by Ben Johnson
Lurking around the back of the world famous Savoy lies an ingenious – if not slightly nauseating – piece of Victorian engineering; London’s last remaining sewage lamp.
The Webb Patent Sewer Gas Lamp was invented in the late 19th century by the Birmingham inventor Joseph Webb. In London the lamps were used for two main reasons; firstly to burn off the smells and germs from London’s sewer system, and secondly as a low cost, low maintenance way to keep London lit up at night.
Methane was collected by a small dome in the roof of the sewer, with the gas then being diverted into the lamp on the street above. The lamp remained lit 24/7, powered at least partly by an almost unlimited amount of waste from guests staying at the nearby Savoy Hotel.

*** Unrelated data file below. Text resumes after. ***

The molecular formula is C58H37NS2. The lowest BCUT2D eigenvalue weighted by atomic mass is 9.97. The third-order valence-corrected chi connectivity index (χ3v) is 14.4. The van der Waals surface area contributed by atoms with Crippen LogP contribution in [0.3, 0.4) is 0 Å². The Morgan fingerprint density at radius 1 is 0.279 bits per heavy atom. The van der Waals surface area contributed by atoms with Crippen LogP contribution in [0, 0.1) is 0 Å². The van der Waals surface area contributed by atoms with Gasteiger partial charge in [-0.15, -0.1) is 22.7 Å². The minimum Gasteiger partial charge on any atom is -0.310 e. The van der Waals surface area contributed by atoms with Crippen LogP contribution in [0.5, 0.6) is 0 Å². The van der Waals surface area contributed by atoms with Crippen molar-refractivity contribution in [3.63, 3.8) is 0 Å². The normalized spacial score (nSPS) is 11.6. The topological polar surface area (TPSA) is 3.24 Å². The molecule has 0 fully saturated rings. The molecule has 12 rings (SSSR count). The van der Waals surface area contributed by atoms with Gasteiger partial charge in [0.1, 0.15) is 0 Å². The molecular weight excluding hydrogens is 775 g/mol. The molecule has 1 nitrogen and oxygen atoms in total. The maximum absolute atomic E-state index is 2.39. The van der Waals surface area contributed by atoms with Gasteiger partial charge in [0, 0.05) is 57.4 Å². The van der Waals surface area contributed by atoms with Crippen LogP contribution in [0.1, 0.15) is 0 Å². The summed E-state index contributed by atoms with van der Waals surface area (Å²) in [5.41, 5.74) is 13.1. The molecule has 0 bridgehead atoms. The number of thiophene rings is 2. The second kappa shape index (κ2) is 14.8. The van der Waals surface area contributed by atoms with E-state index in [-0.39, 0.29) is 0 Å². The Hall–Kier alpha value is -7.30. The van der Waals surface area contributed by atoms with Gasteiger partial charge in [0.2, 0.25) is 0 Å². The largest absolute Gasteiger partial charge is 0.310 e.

Interestingly, the effluence from the sewers was not actually concentrated enough to fully power the lamps. Instead, the lamps were “dual powered” by ordinary town gas supplies which heated the filament up to around 700 degrees F. This heat then drew the methane and other gases from the sewer system, in turn ventilating up to three quarters of a mile of pipe!
Although there aren’t any accurate details of how many of these lamps were supplied to London (a fire at the Webb Lamp Company some time ago destroyed all records), it is thought that Westminster, Hampstead and Shoreditch all placed large orders.
What we do know is that the only remaining Webb Sewer Lamp in London is located on Carting Lane, just off The Stand. Unfortunately, a reversing lorry accidently knocked over the lamp some years ago, but it was subsequently restored by engineers from Thames Gas and is now protected by Westminster Council.
For more information visit Nick Morton’s brilliant article on the Webb Patent Sewer Gas Lamps.
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